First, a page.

Away back in the days of bondage they thought to see in one divine event the end of all doubt and disappointment; few men ever worshipped Freedom with half such unquestioning faith as did the American Negro for two centuries. To him, so far as he thought and dreamed, slavery was indeed the sum of all villainies, the cause of all sorrow, the root of all prejudice; Emancipation was the key to a promised land of sweeter beauty than ever stretched before the eyes of wearied Israelites. In song and exhortation swelled one refrain--Liberty; in his tears and curses, the God he implored had Freedom in his right hand. At last it came,&mdashsuddenly, fearfully, like a dream. With one wild carnival of blood and passion came the message in his own plaintive cadences:--

'Shout, O children!
Shout, you're free!
For God has bought your liberty!'

Years have passed away since then,--ten, twenty, forty; forty years of national life, forty years of renewal and development, and yet the swarthy spectre sits in its accustomed seat at the Nation's feast. In vain do we cry to this our vastest social problem:--

'Take any shape but that, and my firm nerves
Shall never tremble!'

The Nation has not yet found peace from its sins; the freedman has not yet found in freedom his promised land. Whatever of good may have come in these years of change, the shadow of a deep disappointment rests upon the Negro people,--a disappointment all the more bitter because the unattained ideal was unbounded save by the simple ignorance of a lowly people.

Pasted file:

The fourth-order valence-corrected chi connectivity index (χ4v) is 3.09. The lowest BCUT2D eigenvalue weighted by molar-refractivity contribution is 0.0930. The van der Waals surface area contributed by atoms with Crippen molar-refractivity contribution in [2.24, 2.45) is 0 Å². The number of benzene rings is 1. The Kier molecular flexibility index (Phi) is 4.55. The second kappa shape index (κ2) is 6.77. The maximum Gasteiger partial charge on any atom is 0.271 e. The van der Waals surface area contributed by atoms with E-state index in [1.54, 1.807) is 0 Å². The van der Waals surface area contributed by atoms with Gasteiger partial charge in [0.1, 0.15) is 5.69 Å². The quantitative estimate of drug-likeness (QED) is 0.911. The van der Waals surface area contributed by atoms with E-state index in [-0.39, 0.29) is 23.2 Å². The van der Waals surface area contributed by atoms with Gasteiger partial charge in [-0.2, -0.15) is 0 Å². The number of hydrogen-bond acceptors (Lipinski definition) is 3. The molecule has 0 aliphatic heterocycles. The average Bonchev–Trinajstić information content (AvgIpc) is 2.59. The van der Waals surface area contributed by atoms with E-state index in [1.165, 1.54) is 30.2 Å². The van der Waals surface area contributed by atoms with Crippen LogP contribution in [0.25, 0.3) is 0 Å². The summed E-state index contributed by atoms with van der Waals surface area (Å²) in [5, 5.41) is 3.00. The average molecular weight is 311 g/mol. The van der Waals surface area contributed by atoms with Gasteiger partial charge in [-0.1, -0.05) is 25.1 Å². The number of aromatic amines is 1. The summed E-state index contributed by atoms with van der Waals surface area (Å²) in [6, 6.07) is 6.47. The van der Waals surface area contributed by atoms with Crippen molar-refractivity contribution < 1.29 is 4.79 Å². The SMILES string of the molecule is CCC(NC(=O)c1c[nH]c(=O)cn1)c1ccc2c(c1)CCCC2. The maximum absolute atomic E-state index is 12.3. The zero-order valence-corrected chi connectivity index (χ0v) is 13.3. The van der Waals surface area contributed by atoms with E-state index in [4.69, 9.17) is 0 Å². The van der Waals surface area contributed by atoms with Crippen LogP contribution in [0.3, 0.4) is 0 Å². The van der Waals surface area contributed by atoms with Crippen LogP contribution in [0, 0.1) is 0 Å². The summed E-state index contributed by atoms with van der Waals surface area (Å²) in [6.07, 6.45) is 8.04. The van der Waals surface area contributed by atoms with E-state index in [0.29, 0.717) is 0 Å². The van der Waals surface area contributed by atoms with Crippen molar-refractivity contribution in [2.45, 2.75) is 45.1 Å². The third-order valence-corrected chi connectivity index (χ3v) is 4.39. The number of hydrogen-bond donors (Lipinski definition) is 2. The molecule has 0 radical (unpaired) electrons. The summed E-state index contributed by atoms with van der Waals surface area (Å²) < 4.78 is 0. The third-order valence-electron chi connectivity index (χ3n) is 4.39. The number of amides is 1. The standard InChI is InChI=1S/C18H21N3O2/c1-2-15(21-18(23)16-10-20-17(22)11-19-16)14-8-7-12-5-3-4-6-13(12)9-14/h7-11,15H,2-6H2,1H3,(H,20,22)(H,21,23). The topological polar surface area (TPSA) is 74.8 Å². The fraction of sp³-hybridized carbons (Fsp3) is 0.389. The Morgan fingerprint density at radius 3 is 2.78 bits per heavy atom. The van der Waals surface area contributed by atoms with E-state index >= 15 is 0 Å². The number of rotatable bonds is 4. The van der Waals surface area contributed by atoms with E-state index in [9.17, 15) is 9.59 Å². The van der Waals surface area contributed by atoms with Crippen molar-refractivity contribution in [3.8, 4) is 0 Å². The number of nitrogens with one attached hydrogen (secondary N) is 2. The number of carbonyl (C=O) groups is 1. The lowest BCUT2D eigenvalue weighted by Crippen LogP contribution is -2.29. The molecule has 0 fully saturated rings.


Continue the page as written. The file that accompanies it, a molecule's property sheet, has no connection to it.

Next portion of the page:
The first decade was merely a prolongation of the vain search for freedom, the boon that seemed ever barely to elude their grasp,--like a tantalizing will-o'-the-wisp, maddening and misleading the headless host. The holocaust of war, the terrors of the Ku-Klux Klan, the lies of carpetbaggers, the disorganization of industry, and the contradictory advice of friends and foes, left the bewildered serf with no new watchword beyond the old cry for freedom. As the time flew, however, he began to grasp a new idea. The ideal of liberty demanded for its attainment powerful means, and these the Fifteenth Amendment gave him. The ballot, which before he had looked upon as a visible sign of freedom, he now regarded as the chief means of gaining and perfecting the liberty with which war had partially endowed him. And why not? Had not votes made war and emancipated millions? Had not votes enfranchised the freedmen? Was anything impossible to a power that had done all this? A million black men started with renewed zeal to vote themselves into the kingdom. So the decade flew away, the revolution of 1876 came, and left the half-free serf weary, wondering, but still inspired. Slowly but steadily, in the following years, a new vision began gradually to replace the dream of political power,--a powerful movement, the rise of another ideal to guide the unguided, another pillar of fire by night after a clouded day. It was the ideal of 'book-learning'; the curiosity, born of compulsory ignorance, to know and test the power of the cabalistic letters of the white man, the longing to know. Here at last seemed to have been discovered the mountain path to Canaan; longer than the highway of Emancipation and law, steep and rugged, but straight, leading to heights high enough to overlook life.